In the last couple of years, serious controversies have raised doubts over the reliability of research supporting the efficacy and safety of Selective Serotonin Reuptake Inhibitors, popular drugs used for the treatment of depression and a variety of related conditions. These controversies have also evoked concerns over the promotional tactics used by industry to promote these drugs. In another article in this volume, David Healy argues that the tactics highlighted by these and some other recent controversies in psychiatry have brought medical research itself to the level of commercial publicity. In the following article, I provide some additional first-hand information about controversies in which David Healy was involved. I then situate these controversies within the context of the increasing commercialization of medical research. I discuss how the controversies highlight the failure of existing regulatory regimes in curbing inappropriate industry influence over research. I critically analyse some of the measures recently promoted by the medical research community, such as the introduction of a clinical trial registry, and I indicate why these measures are insufficient. In conclusion, I highlight how a more radical reform of the clinical trials scene is needed.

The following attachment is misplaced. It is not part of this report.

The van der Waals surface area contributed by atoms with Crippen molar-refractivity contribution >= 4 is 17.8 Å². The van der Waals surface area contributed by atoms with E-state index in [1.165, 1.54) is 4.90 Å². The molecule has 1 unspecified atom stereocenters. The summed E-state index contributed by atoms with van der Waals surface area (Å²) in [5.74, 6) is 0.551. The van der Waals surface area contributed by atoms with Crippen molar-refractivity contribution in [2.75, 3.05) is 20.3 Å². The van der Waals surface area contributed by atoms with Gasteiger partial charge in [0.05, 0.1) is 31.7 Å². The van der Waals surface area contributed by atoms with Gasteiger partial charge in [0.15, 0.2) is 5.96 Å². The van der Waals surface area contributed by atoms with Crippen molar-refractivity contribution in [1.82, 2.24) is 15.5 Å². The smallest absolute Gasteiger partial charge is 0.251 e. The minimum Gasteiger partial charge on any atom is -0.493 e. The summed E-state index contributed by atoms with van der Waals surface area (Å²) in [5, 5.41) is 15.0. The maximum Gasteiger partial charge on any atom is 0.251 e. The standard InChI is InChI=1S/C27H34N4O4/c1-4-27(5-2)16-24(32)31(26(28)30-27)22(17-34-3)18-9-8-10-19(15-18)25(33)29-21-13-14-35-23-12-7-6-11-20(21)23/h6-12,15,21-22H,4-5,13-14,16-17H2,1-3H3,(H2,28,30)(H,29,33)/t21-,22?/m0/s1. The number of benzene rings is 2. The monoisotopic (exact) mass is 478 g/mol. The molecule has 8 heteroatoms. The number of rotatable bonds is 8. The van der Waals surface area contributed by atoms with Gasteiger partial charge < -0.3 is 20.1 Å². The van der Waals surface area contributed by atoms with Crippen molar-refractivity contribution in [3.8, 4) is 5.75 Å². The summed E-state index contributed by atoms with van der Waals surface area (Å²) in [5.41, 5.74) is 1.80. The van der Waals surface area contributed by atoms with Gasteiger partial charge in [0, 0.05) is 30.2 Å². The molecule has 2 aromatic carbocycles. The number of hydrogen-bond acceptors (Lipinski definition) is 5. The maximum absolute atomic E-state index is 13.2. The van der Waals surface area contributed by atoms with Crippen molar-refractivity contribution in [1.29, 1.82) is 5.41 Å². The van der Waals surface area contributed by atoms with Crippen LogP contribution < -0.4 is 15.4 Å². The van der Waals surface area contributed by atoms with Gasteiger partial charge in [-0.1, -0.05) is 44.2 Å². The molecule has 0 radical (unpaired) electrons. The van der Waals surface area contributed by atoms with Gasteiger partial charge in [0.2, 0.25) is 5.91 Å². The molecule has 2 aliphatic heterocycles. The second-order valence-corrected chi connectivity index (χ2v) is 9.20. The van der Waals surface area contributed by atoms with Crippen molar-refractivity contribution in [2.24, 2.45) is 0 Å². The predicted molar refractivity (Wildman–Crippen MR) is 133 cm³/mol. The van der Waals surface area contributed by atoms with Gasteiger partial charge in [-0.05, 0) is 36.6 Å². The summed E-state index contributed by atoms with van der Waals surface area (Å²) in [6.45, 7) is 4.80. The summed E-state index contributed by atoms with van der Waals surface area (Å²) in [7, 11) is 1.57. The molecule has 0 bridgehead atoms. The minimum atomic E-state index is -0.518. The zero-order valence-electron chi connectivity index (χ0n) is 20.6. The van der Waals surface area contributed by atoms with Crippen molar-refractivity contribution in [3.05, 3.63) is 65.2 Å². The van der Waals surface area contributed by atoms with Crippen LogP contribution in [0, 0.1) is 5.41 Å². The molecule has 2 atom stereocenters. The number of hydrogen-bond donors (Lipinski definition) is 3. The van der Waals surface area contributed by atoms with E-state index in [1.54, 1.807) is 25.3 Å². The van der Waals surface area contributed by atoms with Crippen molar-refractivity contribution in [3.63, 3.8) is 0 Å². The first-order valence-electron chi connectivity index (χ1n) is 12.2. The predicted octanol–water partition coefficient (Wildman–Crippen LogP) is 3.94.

12. Individual and Situational Factors Related to Young Women's Likelihood of Confronting Sexism in Their Everyday Lives.

    PubMed

    Ayres, Melanie M; Friedman, Carly K; Leaper, Campbell

    2009-10-01

    Factors related to young women's reported likelihood of confronting sexism were investigated. Participants were 338 U.S. female undergraduates (M = 19 years) attending a California university. They were asked to complete questionnaire measures and to write a personal narrative about an experience with sexism. Approximately half (46%) the women reported confronting the perpetrator. Individual factors (prior experience with sexism, feminist identification, collective action) and situational factors (familiarity and status of perpetrator, type of sexism) were tested as predictors in a logistic regression. Women were less likely to report confronting sexism if (1) they did not identify as feminists, (2) the perpetrator was unfamiliar or high-status/familiar (vs. familiar/equal-status), or (3) the type of sexism involved unwanted sexual attention (vs. sexist comments).